Avatime noun classes and concord


  • Russell G. Schuh


Avatime, Kwa, noun classes, vowel harmony, concord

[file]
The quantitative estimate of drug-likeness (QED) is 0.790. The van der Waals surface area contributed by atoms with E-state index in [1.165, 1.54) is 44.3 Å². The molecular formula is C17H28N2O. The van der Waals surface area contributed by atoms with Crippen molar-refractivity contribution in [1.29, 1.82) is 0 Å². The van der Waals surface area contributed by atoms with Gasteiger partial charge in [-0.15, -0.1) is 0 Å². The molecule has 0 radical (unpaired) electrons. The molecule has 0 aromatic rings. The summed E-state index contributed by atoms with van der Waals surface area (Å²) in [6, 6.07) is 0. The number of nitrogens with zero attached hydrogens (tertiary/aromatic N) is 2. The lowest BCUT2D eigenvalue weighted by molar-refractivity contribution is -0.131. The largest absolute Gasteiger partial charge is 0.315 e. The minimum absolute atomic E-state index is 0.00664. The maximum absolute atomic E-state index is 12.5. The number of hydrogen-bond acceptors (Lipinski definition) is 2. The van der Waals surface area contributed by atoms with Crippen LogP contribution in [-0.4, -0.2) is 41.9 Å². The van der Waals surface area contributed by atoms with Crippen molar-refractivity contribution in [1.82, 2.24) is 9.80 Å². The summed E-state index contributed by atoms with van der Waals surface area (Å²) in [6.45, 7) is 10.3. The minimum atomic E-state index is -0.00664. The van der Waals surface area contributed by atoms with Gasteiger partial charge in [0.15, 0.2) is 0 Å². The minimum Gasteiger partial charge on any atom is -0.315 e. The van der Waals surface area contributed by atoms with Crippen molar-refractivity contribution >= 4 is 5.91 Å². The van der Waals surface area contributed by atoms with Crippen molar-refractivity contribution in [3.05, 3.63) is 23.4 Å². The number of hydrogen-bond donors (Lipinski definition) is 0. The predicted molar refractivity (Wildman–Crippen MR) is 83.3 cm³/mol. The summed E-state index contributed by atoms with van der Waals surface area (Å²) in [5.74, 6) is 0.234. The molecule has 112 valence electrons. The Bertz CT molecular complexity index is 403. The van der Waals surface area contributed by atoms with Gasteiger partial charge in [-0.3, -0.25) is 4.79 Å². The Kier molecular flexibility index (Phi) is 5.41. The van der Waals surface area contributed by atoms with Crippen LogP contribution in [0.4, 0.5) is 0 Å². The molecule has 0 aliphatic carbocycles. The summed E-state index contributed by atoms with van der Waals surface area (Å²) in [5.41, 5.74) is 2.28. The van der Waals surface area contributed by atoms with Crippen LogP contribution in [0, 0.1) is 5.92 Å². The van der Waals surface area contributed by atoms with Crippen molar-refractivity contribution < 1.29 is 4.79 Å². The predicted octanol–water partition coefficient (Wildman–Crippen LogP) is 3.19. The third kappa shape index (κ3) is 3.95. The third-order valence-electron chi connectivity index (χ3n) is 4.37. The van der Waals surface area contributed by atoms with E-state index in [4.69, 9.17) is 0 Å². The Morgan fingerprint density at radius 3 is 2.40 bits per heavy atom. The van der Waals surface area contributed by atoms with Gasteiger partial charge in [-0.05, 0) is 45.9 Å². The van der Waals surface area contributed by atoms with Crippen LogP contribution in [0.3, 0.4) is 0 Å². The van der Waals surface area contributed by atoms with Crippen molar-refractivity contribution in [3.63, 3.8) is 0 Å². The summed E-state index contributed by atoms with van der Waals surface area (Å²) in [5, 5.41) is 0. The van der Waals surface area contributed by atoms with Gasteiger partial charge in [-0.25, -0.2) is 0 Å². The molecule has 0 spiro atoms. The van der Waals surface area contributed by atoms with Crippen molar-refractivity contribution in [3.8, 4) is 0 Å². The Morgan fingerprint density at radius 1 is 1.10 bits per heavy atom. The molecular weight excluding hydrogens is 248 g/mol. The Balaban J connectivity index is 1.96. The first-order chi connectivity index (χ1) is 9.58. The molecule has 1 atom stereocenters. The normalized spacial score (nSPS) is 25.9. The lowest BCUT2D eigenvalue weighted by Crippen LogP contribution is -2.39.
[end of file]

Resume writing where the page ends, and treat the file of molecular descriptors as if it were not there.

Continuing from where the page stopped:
Avatime is one of 14 "Central-Togo" (or "Togo Remnant") languages, spoken in Ghana, Togo, and Benin. These languages differ from their nearest Kwa group relatives in that they have active systems of noun classes and concord. Avatime has 13 noun classes, each with a distinct nominal prefix. Prefixes (as well as most other affixes) agree in [ATR] vowel harmony with the host noun root. Some classes impose invariable low tone on the prefix while prefix tone of other classes may be any of three lexically determined tones. Definiteness is marked by a set of suffixes. The ultimate segmental shapes and tones of these suffixes depend on the interaction of the respective class prefix shapes and coalescence phenomena with stem final vowels. There are correlations between noun class and nominal semantics, and nominal derivation is done in part through class choice. A number of attributive modifiers show class concord with the head noun. In the variety of Avatime studied here, such concord is only though vocalic prefixes on attributive modifiers, not by full CV prefixes as is typical of Bantu languages. Some attributives also have "tonal concord", which is not class concord per se, but refers to the tone of the head noun's prefix. Not all attributive modifiers have overt concord marking.